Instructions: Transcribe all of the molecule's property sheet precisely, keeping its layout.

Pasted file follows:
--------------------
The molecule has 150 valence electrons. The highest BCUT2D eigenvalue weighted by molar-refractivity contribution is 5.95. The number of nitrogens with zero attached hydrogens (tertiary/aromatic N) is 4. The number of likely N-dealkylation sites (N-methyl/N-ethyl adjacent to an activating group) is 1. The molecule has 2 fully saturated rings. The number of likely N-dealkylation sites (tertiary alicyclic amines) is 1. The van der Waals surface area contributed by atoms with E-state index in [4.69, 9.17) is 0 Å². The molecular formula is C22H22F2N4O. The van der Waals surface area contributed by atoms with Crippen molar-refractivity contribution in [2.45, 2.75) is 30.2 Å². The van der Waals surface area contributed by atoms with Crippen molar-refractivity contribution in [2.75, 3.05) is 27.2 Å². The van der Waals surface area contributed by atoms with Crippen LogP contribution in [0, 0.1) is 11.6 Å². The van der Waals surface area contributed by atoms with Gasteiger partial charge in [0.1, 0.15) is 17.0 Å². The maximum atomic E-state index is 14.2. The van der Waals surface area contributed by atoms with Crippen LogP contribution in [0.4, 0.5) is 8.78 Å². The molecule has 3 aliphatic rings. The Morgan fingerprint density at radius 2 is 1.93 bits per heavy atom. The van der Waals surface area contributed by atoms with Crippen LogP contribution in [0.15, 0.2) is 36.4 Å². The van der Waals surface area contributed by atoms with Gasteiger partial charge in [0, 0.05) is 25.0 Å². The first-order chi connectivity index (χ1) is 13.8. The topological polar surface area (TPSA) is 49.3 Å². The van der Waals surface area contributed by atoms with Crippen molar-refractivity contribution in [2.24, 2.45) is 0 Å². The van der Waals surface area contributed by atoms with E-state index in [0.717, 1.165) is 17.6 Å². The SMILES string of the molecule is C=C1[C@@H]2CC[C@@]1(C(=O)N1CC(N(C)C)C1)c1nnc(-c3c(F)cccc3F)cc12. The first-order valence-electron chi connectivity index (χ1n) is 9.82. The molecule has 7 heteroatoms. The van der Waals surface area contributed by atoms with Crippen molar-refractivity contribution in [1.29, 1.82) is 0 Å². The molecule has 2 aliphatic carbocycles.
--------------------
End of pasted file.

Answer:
The molecule has 150 valence electrons. The highest BCUT2D eigenvalue weighted by molar-refractivity contribution is 5.95. The number of nitrogens with zero attached hydrogens (tertiary/aromatic N) is 4. The number of likely N-dealkylation sites (N-methyl/N-ethyl adjacent to an activating group) is 1. The molecule has 2 fully saturated rings. The number of likely N-dealkylation sites (tertiary alicyclic amines) is 1. The van der Waals surface area contributed by atoms with E-state index in [4.69, 9.17) is 0 Å². The molecular formula is C22H22F2N4O. The van der Waals surface area contributed by atoms with Crippen molar-refractivity contribution in [2.45, 2.75) is 30.2 Å². The van der Waals surface area contributed by atoms with Crippen molar-refractivity contribution in [2.75, 3.05) is 27.2 Å². The van der Waals surface area contributed by atoms with Crippen LogP contribution in [0, 0.1) is 11.6 Å². The van der Waals surface area contributed by atoms with Gasteiger partial charge in [0.1, 0.15) is 17.0 Å². The maximum atomic E-state index is 14.2. The van der Waals surface area contributed by atoms with Crippen LogP contribution in [0.4, 0.5) is 8.78 Å². The molecule has 3 aliphatic rings. The Morgan fingerprint density at radius 2 is 1.93 bits per heavy atom. The van der Waals surface area contributed by atoms with Crippen LogP contribution in [0.15, 0.2) is 36.4 Å². The van der Waals surface area contributed by atoms with Gasteiger partial charge in [0, 0.05) is 25.0 Å². The first-order chi connectivity index (χ1) is 13.8. The topological polar surface area (TPSA) is 49.3 Å². The van der Waals surface area contributed by atoms with Crippen molar-refractivity contribution in [2.24, 2.45) is 0 Å². The van der Waals surface area contributed by atoms with E-state index in [0.717, 1.165) is 17.6 Å². The SMILES string of the molecule is C=C1[C@@H]2CC[C@@]1(C(=O)N1CC(N(C)C)C1)c1nnc(-c3c(F)cccc3F)cc12. The first-order valence-electron chi connectivity index (χ1n) is 9.82. The molecule has 7 heteroatoms. The van der Waals surface area contributed by atoms with Crippen molar-refractivity contribution in [1.29, 1.82) is 0 Å². The molecule has 2 aliphatic carbocycles.